Growing up in rural Illinois, Holly Spangler always thought that she wanted to be a GP.

“So I got to college and I was about six weeks into chemistry and I was like: ‘Yeah, this isn’t it,’” she laughs. “‘This is not what I was made to do here.’”

Fortunately, a conversation with a friend helped Holly find her true calling; though it turned out that the seed had actually been sown long before on her family farm.

“My dad had a bumper sticker on his farm pick-up that said, ‘Beef: it’s what’s for dinner’, and that was kind of the slogan for the National Beef Association at that point in the ’90s. And I always thought that was interesting. Who came up with that and how did they get it on a bumper sticker and how did they get it on my dad’s truck in southern Illinois? And my friend was like: ‘Oh that’s ag communications,’” explains Holly.

US agri-journalist Holly Spangler.

“I remember thinking: ‘This is it for me.’”

Making headlines

No doubt about it. Holly’s decision to major (specialise) in agricultural communications has led to a 25-year career in the industry, and her current role as editor of Prairie Farmer, which is a weekly newspaper covering all matters agricultural in Illinois since 1841. A job she balances alongside her role on a 2,500 acre corn, soybean and beef cattle farm, where she lives with her husband John and their three children, Jenna (19), Nathan (17) and Caroline (12).

The Spanglers live near Marietta in Fulton County and from the beginning of her career as a field editor, she has worked remotely.

“They took a chance and they said: ‘I think it’s worth it to us to have a field editor who is on a farm,” says Holly, who in addition to working up to the role of editor of Prairie Farmer – the second female to do so – is also an executive editor for Farm Progress, the company that owns the newspaper, along with a range of publications.

Holly's children are involved in showing pedigree cattle

Reflecting on her career, she says the biggest ongoing story has been the development of biotechnology. In 2022, however, it’s no surprise to learn that the hot topic is inflation.

“Fertiliser and diesel prices are incredibly high right now and will be as we go through our biggest season of harvest here,” says Holly, who explains that diesel is up about $2 a gallon compared to last year, averaging nationwide at around $5.49, while anhydrous ammonia – a form of nitrogen that a lot of farmers in the northern half of the Midwest put on in autumn- has risen from $750/ton in autumn 2021 to $1,180/ton in autumn 2022.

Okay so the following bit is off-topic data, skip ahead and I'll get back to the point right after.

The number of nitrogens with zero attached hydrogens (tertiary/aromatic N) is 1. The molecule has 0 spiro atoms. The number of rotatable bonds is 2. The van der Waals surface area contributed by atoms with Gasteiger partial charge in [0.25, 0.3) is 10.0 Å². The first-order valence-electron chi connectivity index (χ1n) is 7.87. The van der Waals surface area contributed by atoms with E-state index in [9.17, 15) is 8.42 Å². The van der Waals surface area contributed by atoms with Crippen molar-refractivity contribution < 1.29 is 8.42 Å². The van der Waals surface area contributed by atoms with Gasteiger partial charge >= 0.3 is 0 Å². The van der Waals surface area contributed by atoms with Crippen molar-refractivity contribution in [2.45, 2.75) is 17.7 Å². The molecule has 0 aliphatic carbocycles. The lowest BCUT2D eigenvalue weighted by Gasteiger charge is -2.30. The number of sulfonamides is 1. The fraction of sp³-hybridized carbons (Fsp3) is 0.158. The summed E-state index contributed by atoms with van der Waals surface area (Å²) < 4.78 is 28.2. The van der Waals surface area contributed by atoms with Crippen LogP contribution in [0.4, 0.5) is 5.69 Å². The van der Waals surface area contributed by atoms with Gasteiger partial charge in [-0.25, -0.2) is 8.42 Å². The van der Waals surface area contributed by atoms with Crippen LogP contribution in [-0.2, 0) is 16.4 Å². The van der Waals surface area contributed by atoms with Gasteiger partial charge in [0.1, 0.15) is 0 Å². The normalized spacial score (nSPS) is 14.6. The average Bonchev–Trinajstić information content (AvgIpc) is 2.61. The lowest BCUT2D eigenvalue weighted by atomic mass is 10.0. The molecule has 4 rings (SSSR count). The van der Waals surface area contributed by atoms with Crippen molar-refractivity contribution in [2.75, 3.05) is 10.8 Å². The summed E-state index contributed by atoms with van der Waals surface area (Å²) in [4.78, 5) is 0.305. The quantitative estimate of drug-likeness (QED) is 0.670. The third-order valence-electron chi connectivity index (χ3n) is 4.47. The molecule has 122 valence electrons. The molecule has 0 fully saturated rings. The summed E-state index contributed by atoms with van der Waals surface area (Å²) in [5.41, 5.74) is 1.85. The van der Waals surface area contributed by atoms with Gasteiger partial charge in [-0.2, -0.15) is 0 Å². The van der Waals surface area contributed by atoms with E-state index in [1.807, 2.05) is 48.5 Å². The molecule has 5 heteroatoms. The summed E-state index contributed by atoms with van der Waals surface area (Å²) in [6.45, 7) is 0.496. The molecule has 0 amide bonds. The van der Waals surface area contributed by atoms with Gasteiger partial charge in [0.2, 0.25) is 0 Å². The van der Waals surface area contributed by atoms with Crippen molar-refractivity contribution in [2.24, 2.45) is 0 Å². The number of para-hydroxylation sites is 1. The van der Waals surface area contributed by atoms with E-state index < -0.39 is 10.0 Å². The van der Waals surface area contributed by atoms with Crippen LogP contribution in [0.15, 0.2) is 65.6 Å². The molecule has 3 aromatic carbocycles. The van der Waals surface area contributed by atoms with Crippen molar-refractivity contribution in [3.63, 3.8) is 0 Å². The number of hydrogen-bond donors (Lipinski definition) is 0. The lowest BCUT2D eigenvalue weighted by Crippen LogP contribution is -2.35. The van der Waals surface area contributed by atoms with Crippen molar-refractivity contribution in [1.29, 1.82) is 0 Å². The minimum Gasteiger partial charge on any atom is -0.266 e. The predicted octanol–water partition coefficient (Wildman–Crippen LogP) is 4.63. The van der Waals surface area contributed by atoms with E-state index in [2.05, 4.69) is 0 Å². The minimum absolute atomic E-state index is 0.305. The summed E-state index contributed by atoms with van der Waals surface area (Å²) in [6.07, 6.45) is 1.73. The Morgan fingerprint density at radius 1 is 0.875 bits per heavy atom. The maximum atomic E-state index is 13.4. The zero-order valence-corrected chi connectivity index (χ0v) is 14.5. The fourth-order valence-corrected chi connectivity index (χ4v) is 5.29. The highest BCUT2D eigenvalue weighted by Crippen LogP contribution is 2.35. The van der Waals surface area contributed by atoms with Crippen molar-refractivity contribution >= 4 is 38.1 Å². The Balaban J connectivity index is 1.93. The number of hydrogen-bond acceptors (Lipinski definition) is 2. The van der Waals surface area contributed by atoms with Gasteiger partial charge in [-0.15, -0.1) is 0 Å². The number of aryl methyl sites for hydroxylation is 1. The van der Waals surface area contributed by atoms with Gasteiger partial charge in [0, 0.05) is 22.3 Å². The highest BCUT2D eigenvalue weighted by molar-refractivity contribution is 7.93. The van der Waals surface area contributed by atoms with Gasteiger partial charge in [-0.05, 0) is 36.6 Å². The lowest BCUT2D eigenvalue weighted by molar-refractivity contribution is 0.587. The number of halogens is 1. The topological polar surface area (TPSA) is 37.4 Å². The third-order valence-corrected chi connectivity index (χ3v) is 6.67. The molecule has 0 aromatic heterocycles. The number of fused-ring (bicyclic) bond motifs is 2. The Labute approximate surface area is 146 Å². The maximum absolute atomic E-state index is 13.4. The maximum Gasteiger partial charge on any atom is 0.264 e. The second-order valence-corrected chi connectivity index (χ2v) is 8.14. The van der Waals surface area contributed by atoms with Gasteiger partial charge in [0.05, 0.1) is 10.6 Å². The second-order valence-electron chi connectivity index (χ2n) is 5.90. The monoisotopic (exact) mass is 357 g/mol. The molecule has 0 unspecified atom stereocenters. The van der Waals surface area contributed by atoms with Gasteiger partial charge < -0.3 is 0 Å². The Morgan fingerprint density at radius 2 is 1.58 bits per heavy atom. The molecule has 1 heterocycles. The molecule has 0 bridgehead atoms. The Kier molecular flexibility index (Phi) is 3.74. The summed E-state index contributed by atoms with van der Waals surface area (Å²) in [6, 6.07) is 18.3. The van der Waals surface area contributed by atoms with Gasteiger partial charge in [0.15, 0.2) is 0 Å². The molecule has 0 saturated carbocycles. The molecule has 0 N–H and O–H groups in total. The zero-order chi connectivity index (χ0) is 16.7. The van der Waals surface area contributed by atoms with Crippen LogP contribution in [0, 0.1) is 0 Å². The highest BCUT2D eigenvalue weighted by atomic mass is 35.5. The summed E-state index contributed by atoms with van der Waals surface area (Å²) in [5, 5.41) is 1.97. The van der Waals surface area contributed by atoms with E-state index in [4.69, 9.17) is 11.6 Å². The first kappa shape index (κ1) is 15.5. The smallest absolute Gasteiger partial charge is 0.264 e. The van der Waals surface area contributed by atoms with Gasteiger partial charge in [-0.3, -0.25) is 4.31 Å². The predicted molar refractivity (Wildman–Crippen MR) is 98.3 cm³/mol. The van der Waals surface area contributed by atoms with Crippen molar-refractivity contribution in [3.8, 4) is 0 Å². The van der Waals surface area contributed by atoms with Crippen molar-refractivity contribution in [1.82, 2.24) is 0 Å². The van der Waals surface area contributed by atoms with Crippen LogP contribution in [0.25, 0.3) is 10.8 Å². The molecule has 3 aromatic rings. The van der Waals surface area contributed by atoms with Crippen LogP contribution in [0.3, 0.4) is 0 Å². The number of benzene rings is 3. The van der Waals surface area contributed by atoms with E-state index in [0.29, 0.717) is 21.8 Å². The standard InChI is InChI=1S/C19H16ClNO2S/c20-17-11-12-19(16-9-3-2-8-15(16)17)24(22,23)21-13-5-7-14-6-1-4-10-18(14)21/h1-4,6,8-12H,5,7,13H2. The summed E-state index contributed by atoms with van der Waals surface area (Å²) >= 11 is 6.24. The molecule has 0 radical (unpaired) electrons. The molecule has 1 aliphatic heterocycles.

In terms of climate conversation, changes in rainfall patterns in Illinois are in the news, while policy-wise, all eyes are on the challenge to Proposition 12, which is California’s animal welfare housing law that defines the minimum amount of space that farmers must give to cows, pigs, and chickens who are held in confinement. This will come before the Supreme Court this autumn.

“That is a proposition that California voters passed a couple of years ago that said meat, such as pork, that is to be sold in California has to be grown according to their standard, so a certain-sized barn, certain-sized pens,” says Holly, who explains that this would mean that farmers would have to retrofit their barns and build new facilities.

Holly Spangler pictured with her husband John and their children Jenna, Nathan and Caroline

“All these things that nobody really has money for and might cause a whole lot of people to say: ‘Well forget it, I won’t raise hogs anymore’ or ‘I’ll focus on another crop’. And it also raises big questions about what we call inter-state commerce,” she continues.

“Basically there would be one set of standards for anything going into California and one set for the rest of the country and the rest of the world, which doesn’t work real well.”

Home farm